Purdue student Alyssa Chambers is suing basketball player Isaac Haas for $1 million in damages, claiming Haas knowingly infected her with chlamydia during a sexual encounter last year. She is also suing the school for allegedly providing Haas with undocumented medical treatment for STDs, as well as Haas's ex-girlfriend, claiming she either intentionally inflicted emotional harm on Chambers via text messages about the case, or is trying to aid in a cover-up.

Chambers' lawsuit also indicates Haas might've knowingly infected multiple women.

Michael Jordan's 'Jumpman' Pose Isn't Subject to Copyright Protection

Copyrights provide protection to various original works and give the copyright owner the exclusive right to sell, publish, or reproduce the work. Photographer Jacobus Rentmeester felt that this exclusive right had been violated by Nike.

Rentmeester claimed in a lawsuit against Nike that it had infringed on his copyright by copying his photo of Michael Jordan to create Nike's "Jumpman" logo. Unfortunately for Rentmeester, the Ninth Circuit disagreed, holding that while Rentmeester could claim a copyright to his creative choices for his photo, he couldn't claim a copyright to the jump pose.

How Will the New Tax Law Affect Sports Teams?

Your favorite hometown sports team may be planning more than just its next game plan or roster move. Tax reform is here, and everyone from the local sports bar to the hot dog vendor might be doing the math to figure out how it affects their bottom line. 

The new tax law changes will impact everything from college athletics to corporate ticket purchases and sports financing. So what's the inside story?

We all want sports to be fun, especially at the youth recreational level. "That's the thing," Ohio parent Tony Rue told WLWT, "those names are not having fun. It's not so much even if we had black students or African-American students, or any minority students. Our kids were offended."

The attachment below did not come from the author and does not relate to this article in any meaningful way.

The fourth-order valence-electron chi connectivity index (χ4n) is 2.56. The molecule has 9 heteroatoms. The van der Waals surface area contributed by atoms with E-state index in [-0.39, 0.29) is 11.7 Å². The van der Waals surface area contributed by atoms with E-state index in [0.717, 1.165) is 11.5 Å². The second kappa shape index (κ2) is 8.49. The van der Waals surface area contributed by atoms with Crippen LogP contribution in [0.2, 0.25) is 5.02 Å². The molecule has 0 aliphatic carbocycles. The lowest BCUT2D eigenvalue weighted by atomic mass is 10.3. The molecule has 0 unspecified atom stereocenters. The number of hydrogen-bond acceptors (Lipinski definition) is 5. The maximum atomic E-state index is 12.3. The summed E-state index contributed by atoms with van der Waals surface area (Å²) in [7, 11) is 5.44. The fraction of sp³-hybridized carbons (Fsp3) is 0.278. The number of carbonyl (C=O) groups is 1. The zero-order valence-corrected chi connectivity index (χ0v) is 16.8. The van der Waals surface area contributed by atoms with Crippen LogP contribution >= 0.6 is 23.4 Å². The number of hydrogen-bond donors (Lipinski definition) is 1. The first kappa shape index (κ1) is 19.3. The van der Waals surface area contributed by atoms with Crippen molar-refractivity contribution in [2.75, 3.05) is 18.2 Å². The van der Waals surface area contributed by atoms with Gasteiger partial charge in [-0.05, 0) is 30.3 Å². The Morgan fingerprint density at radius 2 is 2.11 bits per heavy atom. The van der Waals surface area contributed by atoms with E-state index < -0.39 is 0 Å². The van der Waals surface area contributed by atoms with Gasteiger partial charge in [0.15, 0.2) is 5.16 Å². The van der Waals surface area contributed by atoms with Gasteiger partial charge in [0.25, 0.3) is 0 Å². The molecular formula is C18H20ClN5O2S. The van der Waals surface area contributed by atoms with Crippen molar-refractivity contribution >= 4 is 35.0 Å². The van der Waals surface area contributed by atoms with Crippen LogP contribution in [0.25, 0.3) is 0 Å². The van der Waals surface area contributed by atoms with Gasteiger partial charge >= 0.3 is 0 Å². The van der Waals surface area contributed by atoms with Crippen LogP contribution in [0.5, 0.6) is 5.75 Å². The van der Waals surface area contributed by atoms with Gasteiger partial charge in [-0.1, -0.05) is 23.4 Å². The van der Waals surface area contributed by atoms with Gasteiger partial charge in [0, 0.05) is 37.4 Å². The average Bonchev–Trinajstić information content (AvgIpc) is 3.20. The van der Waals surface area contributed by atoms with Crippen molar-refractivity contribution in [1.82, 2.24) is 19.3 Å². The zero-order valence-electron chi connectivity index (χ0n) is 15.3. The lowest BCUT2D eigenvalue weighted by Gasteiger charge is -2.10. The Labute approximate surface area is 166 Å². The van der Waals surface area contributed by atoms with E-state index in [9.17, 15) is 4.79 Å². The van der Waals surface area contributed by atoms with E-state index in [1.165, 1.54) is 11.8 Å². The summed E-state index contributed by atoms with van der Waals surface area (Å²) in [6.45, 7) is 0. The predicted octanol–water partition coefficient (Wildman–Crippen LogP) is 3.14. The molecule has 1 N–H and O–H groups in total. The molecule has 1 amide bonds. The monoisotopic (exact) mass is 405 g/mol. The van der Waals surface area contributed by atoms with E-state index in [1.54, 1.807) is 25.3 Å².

Rue was referring to the names printed on the back of one youth basketball team's jerseys, names that included "Knee Grow" and "Coon." The team's name? "Wet Dream Team." The team was banned from the Cincinnati Premier Youth Basketball League after playing three games in the jerseys.

Charles Oakley, New York Knickerbockers legend, was kicked out of a Knicks game last February, after which James Dolan, current Knicks owner and executive chairman of Madison Square Garden, speculated that Oakley may have a problem with alcohol and anger management issues.

Those assertions, and the forcible removal of Oakley from MSG that night, were a step too far for the power forward, who sued Dolan and MSG for defamation, libel, slander, assault, battery, and false imprisonment.

If you can remember back that far, in early 2016 a tattoo studio sued a video game company for depicting NBA players' tattoos for which they had allegedly not paid licensing fees. In the realm of fringe copyright lawsuits, this was one of the strangest -- after all, it wasn't the athletes themselves arguing that the game engineers were using the ink on their skin without compensation, but a tattoo studio arguing rights to artists' designs and work.

As it turns out, that battle is still raging in a New York federal court, where the video game company is arguing that its use of the tattoos amounts to fair use under copyright laws.